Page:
17-year old Sabrina Chann writes…
“Coffee is…a lot more than just a drink…It gives you time…not actual hours or minutes, but a chance to be, like be yourself, and have a second cup.”- Gertrude Stein, Selected Writings
Music was my cup of espresso; it took me by the scruff of the neck in the morning from crawling out of bed to striding tall and confident. I used to take it black. No sugar. No cream. Naturally, after a while the symptoms of an overdose started rolling in: headaches, insomnia, an increased heart rate. At first, I couldn’t quite point to what it was; it was knowing in your gut that something wasn’t right but not being able to give the diagnostic. Quarrels, the separate rooms, then just silence – common symptoms of a failing marriage between my parents that, when detected, was too late.
Discovering spinning taught me to channel stress from the divorce into a means of self-improvement. With my feet hooked onto the bike pedals, the familiar EDM beat grounded me. In time, instead of riding behind the music, I learnt to ride on it.
Seeing how I was able to turn music into my vehicle, I wanted to motivate my friends to ride alongside me. Yet, in a city where green space is almost as scarce as clean air, or in an age where sports have been processed and repackaged into boxes branded as “Wii- Fit” or “PS3”, starting a fitness movement was going to be tough.
Deterring a friend from spending another weekend sluggishly sprawled out on her couch fumbling with a game controller, I took her to spinning. After an hour of muscle-aching cardio, she was still gasping for air as she clumsily tugged her foot off the bike pedal. Just as we headed for the studio door, just when I thought all hope was lost, she turned to ask…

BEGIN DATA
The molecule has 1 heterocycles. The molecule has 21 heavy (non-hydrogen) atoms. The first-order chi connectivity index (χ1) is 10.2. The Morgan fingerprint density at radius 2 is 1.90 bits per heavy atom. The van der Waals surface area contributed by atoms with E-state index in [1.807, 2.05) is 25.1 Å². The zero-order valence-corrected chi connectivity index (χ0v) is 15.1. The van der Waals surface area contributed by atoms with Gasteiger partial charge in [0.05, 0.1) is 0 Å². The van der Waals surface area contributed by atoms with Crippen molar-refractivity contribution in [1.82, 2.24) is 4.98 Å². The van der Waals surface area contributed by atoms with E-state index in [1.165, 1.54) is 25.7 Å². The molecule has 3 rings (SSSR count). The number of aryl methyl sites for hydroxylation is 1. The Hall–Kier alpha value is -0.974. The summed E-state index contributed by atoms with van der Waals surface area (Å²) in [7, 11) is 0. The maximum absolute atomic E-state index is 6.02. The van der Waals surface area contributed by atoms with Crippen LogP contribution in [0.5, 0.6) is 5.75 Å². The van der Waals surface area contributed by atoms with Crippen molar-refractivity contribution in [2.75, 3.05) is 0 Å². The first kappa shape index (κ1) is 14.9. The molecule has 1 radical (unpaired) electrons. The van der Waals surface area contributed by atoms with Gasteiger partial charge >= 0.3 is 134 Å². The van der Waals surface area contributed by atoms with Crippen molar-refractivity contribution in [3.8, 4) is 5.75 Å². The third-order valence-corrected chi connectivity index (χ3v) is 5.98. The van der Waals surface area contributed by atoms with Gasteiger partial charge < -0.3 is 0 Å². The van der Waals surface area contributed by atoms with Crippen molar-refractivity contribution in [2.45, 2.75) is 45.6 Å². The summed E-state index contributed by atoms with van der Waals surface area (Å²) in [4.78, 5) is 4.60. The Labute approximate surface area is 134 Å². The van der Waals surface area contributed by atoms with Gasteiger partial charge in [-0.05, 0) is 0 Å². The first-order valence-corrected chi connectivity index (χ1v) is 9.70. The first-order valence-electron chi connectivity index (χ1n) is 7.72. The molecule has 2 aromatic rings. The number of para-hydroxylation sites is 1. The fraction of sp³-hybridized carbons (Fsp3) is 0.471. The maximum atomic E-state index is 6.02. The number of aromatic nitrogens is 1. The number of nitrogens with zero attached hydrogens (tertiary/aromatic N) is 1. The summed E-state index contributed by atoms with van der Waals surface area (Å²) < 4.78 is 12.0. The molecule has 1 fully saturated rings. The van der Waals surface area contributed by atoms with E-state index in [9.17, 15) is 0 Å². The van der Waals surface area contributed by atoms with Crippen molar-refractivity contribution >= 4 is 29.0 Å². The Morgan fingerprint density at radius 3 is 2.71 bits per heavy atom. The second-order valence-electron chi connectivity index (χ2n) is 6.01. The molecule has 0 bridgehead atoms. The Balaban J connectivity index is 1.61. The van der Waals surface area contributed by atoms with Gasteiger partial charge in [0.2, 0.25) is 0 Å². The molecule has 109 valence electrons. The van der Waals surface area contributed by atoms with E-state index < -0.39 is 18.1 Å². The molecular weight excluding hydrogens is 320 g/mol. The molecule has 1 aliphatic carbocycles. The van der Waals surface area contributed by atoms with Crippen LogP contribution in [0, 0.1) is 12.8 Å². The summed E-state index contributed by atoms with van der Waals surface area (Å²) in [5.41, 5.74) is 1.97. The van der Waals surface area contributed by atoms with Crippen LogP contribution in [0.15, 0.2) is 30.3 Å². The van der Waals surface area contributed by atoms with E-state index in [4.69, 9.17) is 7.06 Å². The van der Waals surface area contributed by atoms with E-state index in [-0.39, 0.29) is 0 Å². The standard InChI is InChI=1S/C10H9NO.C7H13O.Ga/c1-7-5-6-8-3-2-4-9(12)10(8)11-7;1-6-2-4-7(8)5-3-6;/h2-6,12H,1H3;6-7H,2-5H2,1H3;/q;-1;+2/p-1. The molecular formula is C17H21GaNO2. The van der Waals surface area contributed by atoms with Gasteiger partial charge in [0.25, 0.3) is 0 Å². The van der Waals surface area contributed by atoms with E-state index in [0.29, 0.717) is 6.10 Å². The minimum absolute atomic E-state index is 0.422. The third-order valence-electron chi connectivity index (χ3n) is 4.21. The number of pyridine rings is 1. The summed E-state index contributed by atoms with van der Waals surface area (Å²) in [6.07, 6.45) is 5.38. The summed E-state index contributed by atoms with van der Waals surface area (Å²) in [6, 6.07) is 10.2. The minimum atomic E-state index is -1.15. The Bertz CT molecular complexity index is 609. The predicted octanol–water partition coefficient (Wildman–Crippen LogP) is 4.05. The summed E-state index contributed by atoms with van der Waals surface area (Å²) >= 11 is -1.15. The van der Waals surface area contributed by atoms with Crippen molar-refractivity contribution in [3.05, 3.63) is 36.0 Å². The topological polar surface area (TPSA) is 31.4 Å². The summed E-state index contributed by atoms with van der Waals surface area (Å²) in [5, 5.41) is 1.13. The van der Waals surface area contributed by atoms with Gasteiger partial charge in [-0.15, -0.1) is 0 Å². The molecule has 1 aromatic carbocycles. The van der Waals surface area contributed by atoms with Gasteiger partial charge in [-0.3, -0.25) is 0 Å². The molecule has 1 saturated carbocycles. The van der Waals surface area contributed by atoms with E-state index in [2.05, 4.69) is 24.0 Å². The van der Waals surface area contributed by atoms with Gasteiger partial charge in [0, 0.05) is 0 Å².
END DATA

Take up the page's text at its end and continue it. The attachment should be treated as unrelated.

“So...same time next week?”
As people, we rarely realize our capability to spark change. Blinded by the misconception that we are just one of eight billion people and counting, we fail to realize that we are at the center of a network.
Word about my spinning group spread and soon the studio began to fill with familiar faces. After every ride, I could see my friends’ confidence grow. In time, spinning became more than just a bike ride; it became a means for us to connect with each other, and with ourselves.
Hearing my story and spinning regularly at the studio, I was invited to be an ambassador for OneTen Fitness, a position which has only pushed me to further my advocacy for using exercise to strengthen mental health. Having been featured in interviews on local news outlets, such as #legend and having lead open forums on adolescent wellness, OneTen has allowed me to ramify my impact beyond school walls and into the wider Hong Kong community.
In kindling a love for exercise, I hoped to peel eyes away from computer screens. Yet, at 11am on Monday mornings, those of us who go spinning still gather around laptops for a quick game of tic tac toe. Waiting in anticipation as the week’s spinning schedule is released, we race to fill three bikes in a row so that we can be stationed beside our friends. As I watch the seat matrix fill up signaling another full house, I think back to when I used to fret about arriving to an empty studio.
Now, I still like listening to music, but the pulsing in my head is somehow quieter. I do not live without anxiety, in fact, I believe that having cups of it in moderation is healthy. It boosts productivity – but, I take lattes now, with the milk and the sugar.